(SCW is also uninterested in being a platform for a semantic debate about the nature of the word “settled.” Persons interested in having that debate are welcome to do so somewhere else. One potential place where you can argue to your heart’s content is this reddit thread on /r/science, where actual climate scientists are answering questions from the public.)

    1. patricia hayden

      During one of the insane downpours, My 11 year old grandson texted me from school scared. The lights kept flickering on and off and the sixth graders panicked. When I picked the seven-year-old up he said they had evacuated his class because water came in the room. He was so animated took him close to an hour to calm down he repeated his story over and over. Our kids are damaged by these events and we are helpless to alleviate their fears. I love Houston but I’m to the point now to where I’m considering moving the entire family to a more weather friendly City

      1. Kip

        Houston is looking like it will suffer horribly from climate change – indeed it’s already started. Look no further than the carnage of the past 2 days – yet another 1000 year storm – and our soaring insurance premiums for a small taste of what’s to come.

  2. Mac

    Great reporting as normal. Do you think that in retrospect we might have crossed into flood stage 4?

    1. Matt Lanza

      I think Eric and I will discuss that. Overall it was a stage 4, for sure, if not a 5 due to Liberty/Chambers, Winnie, Beaumont. But in Houston? This may end up still being a 3. We’ll see. Either way, it was bad.

  3. Guus

    Mac, for Winnie/Fannet and Bmt I think this goes past flood stage 4, and tops the scale just like Harvey did 2 years ago…

  4. Moe N DeLawn

    Should we just assume events like this are going to be worse, due to warmer sea & land temperatures (i.e. climate change)?

    Seems like models are based on past conditions, and therefore don’t take into account the current trend. Or do they?

    1. Matt Lanza

      Sadly, a handful of models actually did nail max totals here. Like Harvey, they did tend to undersell it a little bit until the last minute. But the signal was there. The lesson for me in all this is that when you see, what I would I refer to as “next level” rainfall totals show up in modeling, you need to assume that someone will verify close to or in excess of those totals. We saw it with Harvey, Florence in the Carolinas, Louisiana in 2016, and now this, among other events. So they actually do have a bit of a handle on this sort of thing, whether it’s a new normal or whatever is happening with respect to climate change. But they have shortcomings too. But in general, they guide us well and they deserve some degree of respect.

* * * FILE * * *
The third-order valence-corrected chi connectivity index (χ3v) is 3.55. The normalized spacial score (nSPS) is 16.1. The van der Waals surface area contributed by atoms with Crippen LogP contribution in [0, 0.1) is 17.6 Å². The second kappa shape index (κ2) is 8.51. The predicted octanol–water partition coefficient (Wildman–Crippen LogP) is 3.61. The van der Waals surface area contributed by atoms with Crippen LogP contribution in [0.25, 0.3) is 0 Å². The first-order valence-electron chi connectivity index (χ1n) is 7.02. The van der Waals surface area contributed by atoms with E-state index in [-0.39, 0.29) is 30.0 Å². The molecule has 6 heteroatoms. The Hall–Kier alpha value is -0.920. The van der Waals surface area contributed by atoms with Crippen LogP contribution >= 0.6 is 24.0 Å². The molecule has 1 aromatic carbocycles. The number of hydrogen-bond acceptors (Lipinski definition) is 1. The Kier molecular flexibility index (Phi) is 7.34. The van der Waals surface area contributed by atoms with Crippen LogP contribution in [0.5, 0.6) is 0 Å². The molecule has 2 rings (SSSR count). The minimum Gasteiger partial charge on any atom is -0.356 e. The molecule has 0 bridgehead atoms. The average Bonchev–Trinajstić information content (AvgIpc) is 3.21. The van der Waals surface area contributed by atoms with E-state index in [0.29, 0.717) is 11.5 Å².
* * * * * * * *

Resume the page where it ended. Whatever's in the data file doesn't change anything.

5. Al

    Matt, Eric, thanks again for your reporting. One thing that I heard yesterday a couple of times was that the rains should slow because the atmosphere was “worked over”, what does that mean?

    1. Keith

      Big storms need warm moist air at the surface and cool dry air aloft. As the warm air rises the moisture condenses out as rain. Eventually these differing air temperatures equalize and the storms fade away. Ever notice the really cool air right after an intense thunderstorm?
      Worked over means that the temperature gradient is not enough to support rising air.

  6. K

    Any idea on the best way to get back to Houston from Lake Charles with I-10 down in so many places? Thanks for all the amazing reporting during all these awful storms!

    1. Ryan

      Watch Google maps with “traffic” option turned on. As of 9 a.m. Fri, it shows I-10 closed westbound at Orange and closed in both directions between Beaumont and the Trinity River bridge. Also, Highway 73 is closed between Port Arthur and Winnie and Hwy 105 is closed west of Beaumont. Things may improve later today if you keep checking the maps. Until then, you may want to sit tight.

  7. kztoy

    A rough couple of days… please remember to try to help those that are in need.
    Thanks to Matt and Eric for the river updates.
    Any factual evidence to the rain totals for the area reporting ~40 inches around Winnie?

    1. Matt Lanza

      There were at least 3 40″ totals reported by Jefferson County Drainage District gauges, so it’s about as official as it can be.

  8. Kevin